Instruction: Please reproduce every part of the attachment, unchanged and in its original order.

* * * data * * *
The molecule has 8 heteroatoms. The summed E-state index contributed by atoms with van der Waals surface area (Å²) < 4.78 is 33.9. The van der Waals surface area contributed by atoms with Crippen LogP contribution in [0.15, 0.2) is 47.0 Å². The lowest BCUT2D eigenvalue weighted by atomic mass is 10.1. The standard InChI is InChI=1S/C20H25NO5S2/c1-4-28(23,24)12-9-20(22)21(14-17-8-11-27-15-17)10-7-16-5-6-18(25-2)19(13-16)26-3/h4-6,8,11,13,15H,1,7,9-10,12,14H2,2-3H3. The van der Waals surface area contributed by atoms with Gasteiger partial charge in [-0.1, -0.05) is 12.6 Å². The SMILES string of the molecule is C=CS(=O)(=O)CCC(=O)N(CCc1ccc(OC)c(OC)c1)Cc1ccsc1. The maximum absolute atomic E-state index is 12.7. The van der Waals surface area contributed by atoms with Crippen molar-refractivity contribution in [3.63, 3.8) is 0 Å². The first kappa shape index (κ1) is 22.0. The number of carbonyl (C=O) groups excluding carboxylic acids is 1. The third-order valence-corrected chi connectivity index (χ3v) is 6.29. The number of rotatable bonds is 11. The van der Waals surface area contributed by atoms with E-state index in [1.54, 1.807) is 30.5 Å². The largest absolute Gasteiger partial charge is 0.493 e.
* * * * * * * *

The molecule has 8 heteroatoms. The summed E-state index contributed by atoms with van der Waals surface area (Å²) < 4.78 is 33.9. The van der Waals surface area contributed by atoms with Crippen LogP contribution in [0.15, 0.2) is 47.0 Å². The lowest BCUT2D eigenvalue weighted by atomic mass is 10.1. The standard InChI is InChI=1S/C20H25NO5S2/c1-4-28(23,24)12-9-20(22)21(14-17-8-11-27-15-17)10-7-16-5-6-18(25-2)19(13-16)26-3/h4-6,8,11,13,15H,1,7,9-10,12,14H2,2-3H3. The van der Waals surface area contributed by atoms with Gasteiger partial charge in [-0.1, -0.05) is 12.6 Å². The SMILES string of the molecule is C=CS(=O)(=O)CCC(=O)N(CCc1ccc(OC)c(OC)c1)Cc1ccsc1. The maximum absolute atomic E-state index is 12.7. The van der Waals surface area contributed by atoms with Crippen molar-refractivity contribution in [3.63, 3.8) is 0 Å². The first kappa shape index (κ1) is 22.0. The number of carbonyl (C=O) groups excluding carboxylic acids is 1. The third-order valence-corrected chi connectivity index (χ3v) is 6.29. The number of rotatable bonds is 11. The van der Waals surface area contributed by atoms with E-state index in [1.54, 1.807) is 30.5 Å². The largest absolute Gasteiger partial charge is 0.493 e.